Driving Revenue Growth in the WordPress Ecosystem

My Version of the Story Starts in 2016

I left Crowd Favorite at the start of 2016. We'd just had a major health scare where my wife was bleeding internally and we had to rush to an ER (where things were so severe that we were rushed to the front of the line).

My wife had emergency surgery, then came out ok. But while she was under, I struggled to see the future without her. If you know me, I can see 25 different permutations of the future at any given time. But not at that moment. I couldn't handle what might be next.

Suffice to say, it shifted my perspective on life and work. I took a year off work. I spent more time with her and the kids. And I started to think about what I wanted to do next.

At the time Freemius was in closed beta. Almost no one knew who they were or what they did.

What does the WordPress ecosystem need?

I sat in a restaurant that summer with some folks from a hosting company and shared one of the ideas I was mulling over. Here's how I talked about the problem in the WordPress ecosystem.

Business Needs

Assume that plugin developers continue to exist and still struggle with the business and marketing side of things. (By this time I had run business tracks at WordCamps for three years and seen this problem up close.)

Recurring Revenue

Assume that plugin developers write great plugin code by still don't have a tight grasp on integrating with solutions like Recurly for recurring billing. (By this time I had helped several companies integrate with Recurly and it wasn't hard, but it was work.)

Analytics, Segmentation & Messaging

Assume that plugin developers need help with the cadence of their outgoing messaging and their internal analytics. (I had already run a massive survey on what people knew about how their plugins were used and had led tons of seminars on content strategy, given that I had blogged daily for 3 years.)

What if we built a platform to solve these problems?

I went a different way

A month or two later, I met with a different hosting company, and our conversation turned to WooCommerce hosting – a dedicated approach to running a different kind of hosting for online stores.

By December 1 of 2016, just before my year off ended, I joined Liquid Web. And we embarked on creating WordPress and WooCommerce hosting.

But….while we were at WCUS, I met with Cory Miller, Matt Danner, Joe Oesterling and AJ Morris. And after I painted a picture of a new approach to WordPress and WooCommerce hosting, I mentioned the idea above.

Freemius was now on my horizon, but this was still 2016. They weren't dominating my thinking.

The WordPress ecosystem grows in all directions

If you asked me which company has done the most to help people generate revenue in the WordPress community, I'm going to struggle.

One the one hand, without these theme guys, no one even really thinks about making money:

But then you look at the folks who created early (and successful) premium products:

I can make the case that either of these lists contain the folks that drove an industry. But you might debate me because I haven't mentioned the big hosting players that helped create the space:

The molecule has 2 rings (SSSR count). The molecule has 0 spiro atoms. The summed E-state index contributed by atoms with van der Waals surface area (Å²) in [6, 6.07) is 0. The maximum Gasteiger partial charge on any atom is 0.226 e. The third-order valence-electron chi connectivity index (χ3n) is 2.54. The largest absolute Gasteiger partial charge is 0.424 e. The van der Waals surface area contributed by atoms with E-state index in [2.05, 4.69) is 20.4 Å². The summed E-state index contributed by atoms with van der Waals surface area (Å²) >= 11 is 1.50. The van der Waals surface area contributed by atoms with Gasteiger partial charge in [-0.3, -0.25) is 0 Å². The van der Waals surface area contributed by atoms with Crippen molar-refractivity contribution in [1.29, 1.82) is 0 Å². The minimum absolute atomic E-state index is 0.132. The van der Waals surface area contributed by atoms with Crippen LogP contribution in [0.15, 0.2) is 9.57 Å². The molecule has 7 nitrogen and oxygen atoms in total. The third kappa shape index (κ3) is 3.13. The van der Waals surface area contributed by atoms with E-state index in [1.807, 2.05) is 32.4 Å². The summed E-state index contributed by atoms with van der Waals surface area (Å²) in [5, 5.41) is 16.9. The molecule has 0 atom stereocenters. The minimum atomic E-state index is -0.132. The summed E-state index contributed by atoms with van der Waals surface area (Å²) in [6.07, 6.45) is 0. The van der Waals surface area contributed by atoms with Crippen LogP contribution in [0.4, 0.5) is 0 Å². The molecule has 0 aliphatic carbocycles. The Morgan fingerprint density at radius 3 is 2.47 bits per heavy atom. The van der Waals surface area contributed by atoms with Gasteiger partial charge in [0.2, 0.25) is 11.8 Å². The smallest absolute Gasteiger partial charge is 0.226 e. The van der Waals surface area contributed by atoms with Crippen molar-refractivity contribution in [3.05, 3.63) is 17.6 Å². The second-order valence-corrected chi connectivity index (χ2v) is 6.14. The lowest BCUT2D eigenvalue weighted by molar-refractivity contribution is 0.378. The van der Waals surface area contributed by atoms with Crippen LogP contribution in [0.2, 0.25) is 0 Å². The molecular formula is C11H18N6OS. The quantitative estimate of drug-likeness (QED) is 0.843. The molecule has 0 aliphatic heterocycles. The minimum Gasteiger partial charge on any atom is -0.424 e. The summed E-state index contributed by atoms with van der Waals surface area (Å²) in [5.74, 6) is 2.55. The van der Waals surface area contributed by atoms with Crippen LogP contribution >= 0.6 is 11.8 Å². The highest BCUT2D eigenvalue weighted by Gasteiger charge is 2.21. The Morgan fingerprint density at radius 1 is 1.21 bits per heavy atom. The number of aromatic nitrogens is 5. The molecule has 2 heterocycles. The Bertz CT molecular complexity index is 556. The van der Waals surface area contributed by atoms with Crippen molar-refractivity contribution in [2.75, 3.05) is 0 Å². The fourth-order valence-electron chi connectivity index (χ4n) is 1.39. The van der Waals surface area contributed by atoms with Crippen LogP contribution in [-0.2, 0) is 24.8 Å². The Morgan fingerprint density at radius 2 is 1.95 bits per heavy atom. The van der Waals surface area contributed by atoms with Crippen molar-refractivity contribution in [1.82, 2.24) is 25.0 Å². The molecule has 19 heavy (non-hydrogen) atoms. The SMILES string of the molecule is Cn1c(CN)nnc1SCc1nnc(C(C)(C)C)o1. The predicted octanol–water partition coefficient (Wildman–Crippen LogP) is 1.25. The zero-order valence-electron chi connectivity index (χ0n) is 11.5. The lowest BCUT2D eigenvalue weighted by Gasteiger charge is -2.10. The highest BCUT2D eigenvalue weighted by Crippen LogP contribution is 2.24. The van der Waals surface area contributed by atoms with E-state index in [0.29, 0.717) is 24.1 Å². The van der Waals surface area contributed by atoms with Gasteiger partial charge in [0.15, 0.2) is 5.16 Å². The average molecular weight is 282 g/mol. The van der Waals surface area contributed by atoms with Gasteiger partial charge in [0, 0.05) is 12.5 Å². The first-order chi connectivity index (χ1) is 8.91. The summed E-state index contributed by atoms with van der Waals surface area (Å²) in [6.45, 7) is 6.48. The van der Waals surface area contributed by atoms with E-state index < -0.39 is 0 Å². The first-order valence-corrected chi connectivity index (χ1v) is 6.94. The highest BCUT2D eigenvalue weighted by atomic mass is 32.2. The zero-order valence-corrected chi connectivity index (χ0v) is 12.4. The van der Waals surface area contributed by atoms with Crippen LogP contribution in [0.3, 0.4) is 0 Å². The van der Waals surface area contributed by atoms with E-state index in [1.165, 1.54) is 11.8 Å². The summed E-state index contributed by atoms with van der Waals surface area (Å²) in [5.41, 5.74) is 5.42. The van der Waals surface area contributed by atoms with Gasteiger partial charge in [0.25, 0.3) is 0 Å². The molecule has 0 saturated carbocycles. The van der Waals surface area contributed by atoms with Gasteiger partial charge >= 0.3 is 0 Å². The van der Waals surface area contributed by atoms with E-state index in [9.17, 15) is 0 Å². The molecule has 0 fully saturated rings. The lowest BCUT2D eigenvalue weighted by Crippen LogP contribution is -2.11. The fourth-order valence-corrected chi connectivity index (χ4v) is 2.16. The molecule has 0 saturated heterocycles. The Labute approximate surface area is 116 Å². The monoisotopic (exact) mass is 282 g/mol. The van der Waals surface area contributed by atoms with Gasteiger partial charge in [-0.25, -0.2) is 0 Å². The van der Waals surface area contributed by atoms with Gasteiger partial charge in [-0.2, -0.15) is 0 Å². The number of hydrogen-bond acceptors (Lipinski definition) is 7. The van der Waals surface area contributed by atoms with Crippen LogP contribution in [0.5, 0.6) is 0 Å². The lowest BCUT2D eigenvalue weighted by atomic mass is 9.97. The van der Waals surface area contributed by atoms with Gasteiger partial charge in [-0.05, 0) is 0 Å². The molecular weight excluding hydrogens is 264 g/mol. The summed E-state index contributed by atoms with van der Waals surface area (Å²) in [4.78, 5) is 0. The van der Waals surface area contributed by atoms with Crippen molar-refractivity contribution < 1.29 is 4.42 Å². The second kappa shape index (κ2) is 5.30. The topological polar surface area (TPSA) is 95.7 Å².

Theme clubs, premium products, and dedicated hosting solutions all grew the economy. But I want to make the case that there's one company that came after all of them, and didn't start something, but wrote a completely new chapter.

Freemius – Driving Revenue Growth for the WordPress Ecosystem

I pinged Vova, who I've now known for several years, the other day. I had a question for this article. His answer blew my mind!

I asked him, roughly, how many plugins they're helping – because the Freemius platform helps plugins generate and grow their revenue. And I wanted to know what the growth had been over the last 4 years.

More than 1,000 plugins. And roughly 9600% growth.

I've coached and helped tons of companies grow their revenue, but not even half the number that Freemius has impacted.

You want to know who is currently helping the WordPress ecosystem grow their revenue? Freemius certainly needs to be in the discussion for the most impactful player around.

From the early days of analytics, they added the shopping cart. And from there, they never stopped.

  • If you need license keys for your plugin, they have a solution for you.
  • Recurring payments / Subscriptions? Not a problem. They have it covered.
  • Want to introduce free trials? It's easy with Freemius.
  • Are you selling internationally & need to support different currencies? No issue.
  • What if you want to collect info about why there was a deactivation? They got you.
  • Bundles? Pro-rating? Reporting? Freemius does it all.

And now they're introducing Staged Rollouts.

If you offer even a slightly popular plugin, staged rollouts helps you catch issues early – before they become PR nightmares.

The list of ways Freemius helps plugin and theme providers is insane. I can't think of a single entity their size that is having the kind of impact they're having in the entire WordPress ecosystem. And while they're making money, the clear motivation is to help move the whole community forward.

If you're a plugin and theme provider, I have a question for you.

And no, it's not, “Are you using Freemius?” It's “Why aren't you using Freemius?”

Let me end with this…If I were going to create a commercial product in the WordPress ecosystem today (and I'm thinking about one), my first purchase after a domain name would be Freemius.